New York Democrats have picked their candidate for the Sept. 13 special election to replace disgraced former Rep. Anthony D. Weiner in the now-vacant empty 9th Congressional District seat.
State Assemblyman David Weprin, who currently represents state District 24, is set to be formally nominated by Democratic Party leaders and Queens representatives by Friday.
Mr. Weprin, who came in last in his 2009 primary run for New York City comptroller, will face a yet-unnamed Republican candidate.
This won’t be the first special election for Mr. Weprin, 55. He first earned his current office in a February 2010 special election, retaining the Queens seat in November with 67 percent of the vote.
Mr. Weiner, a Democrat in his seventh term, resigned the seat last month after he admitted to lying about sexted photos that appeared in his Twitter feed and elsewhere.
Political experts say Mr. Weprin is a sure bet and that his political lineage in the heavily Democratic district will carry the day in September.
“I think most see Weprin as an unsurprisingly safe pick for everyone involved,” said Darren Bloch, publisher-executive director of New York’s Capitol Publishing, calling Mr. Weprin “a candidate with strong ties to the district and a name that carries to help hold the seat for Democrats.”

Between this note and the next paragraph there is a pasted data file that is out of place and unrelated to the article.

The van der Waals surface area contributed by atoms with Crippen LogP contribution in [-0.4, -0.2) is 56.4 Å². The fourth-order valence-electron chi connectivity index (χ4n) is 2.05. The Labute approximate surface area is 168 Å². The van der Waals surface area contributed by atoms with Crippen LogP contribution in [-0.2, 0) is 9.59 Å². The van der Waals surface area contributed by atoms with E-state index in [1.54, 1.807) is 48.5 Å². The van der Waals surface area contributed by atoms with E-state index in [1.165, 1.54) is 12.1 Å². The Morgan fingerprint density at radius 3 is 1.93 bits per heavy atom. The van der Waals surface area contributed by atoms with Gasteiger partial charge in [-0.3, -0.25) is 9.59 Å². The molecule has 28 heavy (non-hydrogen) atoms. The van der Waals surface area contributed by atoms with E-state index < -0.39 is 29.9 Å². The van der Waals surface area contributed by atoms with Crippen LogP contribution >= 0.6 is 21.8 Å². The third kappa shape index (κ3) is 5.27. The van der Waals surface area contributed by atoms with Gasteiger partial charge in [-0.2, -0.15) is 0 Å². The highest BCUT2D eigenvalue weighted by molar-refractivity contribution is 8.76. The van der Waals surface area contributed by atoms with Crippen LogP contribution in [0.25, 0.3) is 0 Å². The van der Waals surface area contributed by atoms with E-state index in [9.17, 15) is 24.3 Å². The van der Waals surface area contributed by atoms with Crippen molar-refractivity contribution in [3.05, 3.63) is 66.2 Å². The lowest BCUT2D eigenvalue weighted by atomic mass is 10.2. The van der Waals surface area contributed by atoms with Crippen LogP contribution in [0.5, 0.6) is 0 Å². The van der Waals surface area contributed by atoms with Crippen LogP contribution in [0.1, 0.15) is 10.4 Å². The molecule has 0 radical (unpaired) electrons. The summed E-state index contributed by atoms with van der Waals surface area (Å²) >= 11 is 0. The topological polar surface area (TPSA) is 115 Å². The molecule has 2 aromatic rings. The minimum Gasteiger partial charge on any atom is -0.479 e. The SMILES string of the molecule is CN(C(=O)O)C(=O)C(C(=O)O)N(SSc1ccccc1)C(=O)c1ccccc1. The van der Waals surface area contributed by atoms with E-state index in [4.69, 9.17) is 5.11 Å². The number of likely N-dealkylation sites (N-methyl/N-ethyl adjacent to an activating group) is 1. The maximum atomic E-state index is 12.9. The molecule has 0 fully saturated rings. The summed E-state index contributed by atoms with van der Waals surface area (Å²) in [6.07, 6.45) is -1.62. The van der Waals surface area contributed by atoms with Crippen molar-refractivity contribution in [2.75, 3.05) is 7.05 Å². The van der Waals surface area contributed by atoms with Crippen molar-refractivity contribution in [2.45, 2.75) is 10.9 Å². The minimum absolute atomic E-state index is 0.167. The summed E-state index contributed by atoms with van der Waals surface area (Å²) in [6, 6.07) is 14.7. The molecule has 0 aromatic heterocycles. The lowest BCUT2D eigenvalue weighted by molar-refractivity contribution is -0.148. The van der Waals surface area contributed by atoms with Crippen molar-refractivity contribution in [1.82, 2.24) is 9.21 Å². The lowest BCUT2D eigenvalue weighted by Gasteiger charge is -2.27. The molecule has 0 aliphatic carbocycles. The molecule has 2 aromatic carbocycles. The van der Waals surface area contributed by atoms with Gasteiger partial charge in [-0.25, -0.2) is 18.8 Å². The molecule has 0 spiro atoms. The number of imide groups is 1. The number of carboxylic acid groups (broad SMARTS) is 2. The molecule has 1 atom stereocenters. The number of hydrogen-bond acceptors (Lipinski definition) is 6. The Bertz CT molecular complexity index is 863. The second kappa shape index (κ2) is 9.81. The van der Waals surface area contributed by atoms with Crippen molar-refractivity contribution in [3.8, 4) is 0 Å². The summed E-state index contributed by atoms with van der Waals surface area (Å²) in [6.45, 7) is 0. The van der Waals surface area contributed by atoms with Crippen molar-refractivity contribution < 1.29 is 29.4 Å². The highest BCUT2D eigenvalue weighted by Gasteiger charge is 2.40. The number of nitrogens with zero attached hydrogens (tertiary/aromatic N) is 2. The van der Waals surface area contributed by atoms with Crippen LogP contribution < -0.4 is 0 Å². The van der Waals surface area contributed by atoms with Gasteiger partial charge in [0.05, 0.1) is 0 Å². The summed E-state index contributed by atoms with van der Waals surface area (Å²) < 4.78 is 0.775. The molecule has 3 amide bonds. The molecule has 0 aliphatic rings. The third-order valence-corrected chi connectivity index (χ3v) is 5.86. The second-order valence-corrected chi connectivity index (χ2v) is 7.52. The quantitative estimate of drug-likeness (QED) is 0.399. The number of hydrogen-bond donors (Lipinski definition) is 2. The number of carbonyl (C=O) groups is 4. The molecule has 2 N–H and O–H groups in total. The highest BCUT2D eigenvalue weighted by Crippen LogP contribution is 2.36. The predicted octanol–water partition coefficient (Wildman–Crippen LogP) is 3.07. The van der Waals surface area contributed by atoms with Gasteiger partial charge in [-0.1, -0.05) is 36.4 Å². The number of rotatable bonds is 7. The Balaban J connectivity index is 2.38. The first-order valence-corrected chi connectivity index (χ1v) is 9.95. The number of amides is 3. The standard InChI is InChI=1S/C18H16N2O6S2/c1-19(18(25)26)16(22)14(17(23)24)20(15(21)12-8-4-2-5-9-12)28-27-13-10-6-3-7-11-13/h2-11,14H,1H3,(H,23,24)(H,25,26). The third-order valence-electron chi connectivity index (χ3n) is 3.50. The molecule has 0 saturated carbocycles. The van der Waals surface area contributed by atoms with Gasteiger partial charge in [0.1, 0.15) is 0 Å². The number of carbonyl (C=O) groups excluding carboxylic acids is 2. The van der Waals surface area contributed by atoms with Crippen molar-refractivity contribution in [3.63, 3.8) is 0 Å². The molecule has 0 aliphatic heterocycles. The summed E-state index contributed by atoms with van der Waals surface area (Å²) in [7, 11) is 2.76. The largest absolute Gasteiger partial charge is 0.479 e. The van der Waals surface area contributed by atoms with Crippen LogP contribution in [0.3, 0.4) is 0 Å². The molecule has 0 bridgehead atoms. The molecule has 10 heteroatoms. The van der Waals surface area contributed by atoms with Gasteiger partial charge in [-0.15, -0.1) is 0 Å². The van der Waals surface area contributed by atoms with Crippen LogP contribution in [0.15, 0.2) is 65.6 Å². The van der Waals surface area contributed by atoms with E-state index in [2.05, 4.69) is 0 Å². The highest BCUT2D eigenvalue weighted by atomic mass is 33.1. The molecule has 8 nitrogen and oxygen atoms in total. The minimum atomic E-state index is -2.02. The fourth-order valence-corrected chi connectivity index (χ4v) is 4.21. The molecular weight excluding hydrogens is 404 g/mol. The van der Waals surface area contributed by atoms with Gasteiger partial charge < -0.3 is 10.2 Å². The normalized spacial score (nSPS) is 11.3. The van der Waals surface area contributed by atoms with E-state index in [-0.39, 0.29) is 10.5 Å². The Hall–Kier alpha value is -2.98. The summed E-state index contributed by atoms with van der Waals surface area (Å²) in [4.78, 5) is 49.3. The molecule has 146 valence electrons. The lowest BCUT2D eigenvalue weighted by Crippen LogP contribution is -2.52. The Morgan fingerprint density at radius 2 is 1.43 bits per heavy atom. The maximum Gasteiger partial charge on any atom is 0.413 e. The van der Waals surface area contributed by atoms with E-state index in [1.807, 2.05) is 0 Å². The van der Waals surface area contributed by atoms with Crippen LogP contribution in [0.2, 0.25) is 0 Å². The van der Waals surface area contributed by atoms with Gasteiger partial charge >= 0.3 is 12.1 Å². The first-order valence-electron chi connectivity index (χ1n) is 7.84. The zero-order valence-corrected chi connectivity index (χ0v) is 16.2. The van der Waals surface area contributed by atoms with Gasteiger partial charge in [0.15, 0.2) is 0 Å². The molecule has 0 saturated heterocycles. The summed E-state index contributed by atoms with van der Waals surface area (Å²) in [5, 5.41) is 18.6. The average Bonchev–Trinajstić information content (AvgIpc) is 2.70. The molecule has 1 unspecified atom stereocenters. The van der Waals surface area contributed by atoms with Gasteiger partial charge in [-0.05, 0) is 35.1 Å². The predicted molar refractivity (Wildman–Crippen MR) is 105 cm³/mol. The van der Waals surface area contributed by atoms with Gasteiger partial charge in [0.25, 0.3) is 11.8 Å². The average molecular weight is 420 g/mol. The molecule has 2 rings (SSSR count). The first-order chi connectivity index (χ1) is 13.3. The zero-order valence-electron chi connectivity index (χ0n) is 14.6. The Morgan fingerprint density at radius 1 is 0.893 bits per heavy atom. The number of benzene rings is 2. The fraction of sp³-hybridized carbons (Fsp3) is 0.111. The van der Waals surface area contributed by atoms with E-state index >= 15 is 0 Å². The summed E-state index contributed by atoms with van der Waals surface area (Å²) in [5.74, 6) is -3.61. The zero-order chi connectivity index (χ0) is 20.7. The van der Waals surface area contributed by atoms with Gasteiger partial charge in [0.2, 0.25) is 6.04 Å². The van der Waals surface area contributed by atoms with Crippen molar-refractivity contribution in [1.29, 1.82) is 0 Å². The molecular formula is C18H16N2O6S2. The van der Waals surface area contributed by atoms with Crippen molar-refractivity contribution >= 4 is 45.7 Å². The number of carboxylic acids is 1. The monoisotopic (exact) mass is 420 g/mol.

Mr. Weprin’s brother Mark served as a representative before him, and his father, Saul, was an Assembly member for 20 years and served as speaker in the early 1990s.
Republicans are still undecided about who will represent them in the race, but Bob Turner, Mr. Weiner’s opposition in the 2010 election, is reportedly considering a second go at the seat.
“The local Republican Party is dealing with internal squabbling over leadership, and it seems likely there will be multiple candidates in the race coming from the right” with the Republican and Conservative parties likely to pick competing candidates.
In the end, the special election may wind up meaning little. The middle-class 9th District faces being redrawn out of existence, because the results of the 2010 census means New York will lose two U.S. House seats. That’s why some candidates are opting out of the election, among them City Councilman Eric Ulrich of Queens.
But even if the seat expires, Mr. Weprin can still gain name recognition from the experience for future elections.
“Joe Crowley and Gary Ackerman get a candidate loyal to the party and unlikely to challenge either of them if - and, by most accounts, when - the district is collapsed in redistricting,” Mr. Bloch said. “And Weprin raises his profile in anticipation of another run for citywide office in 2013.”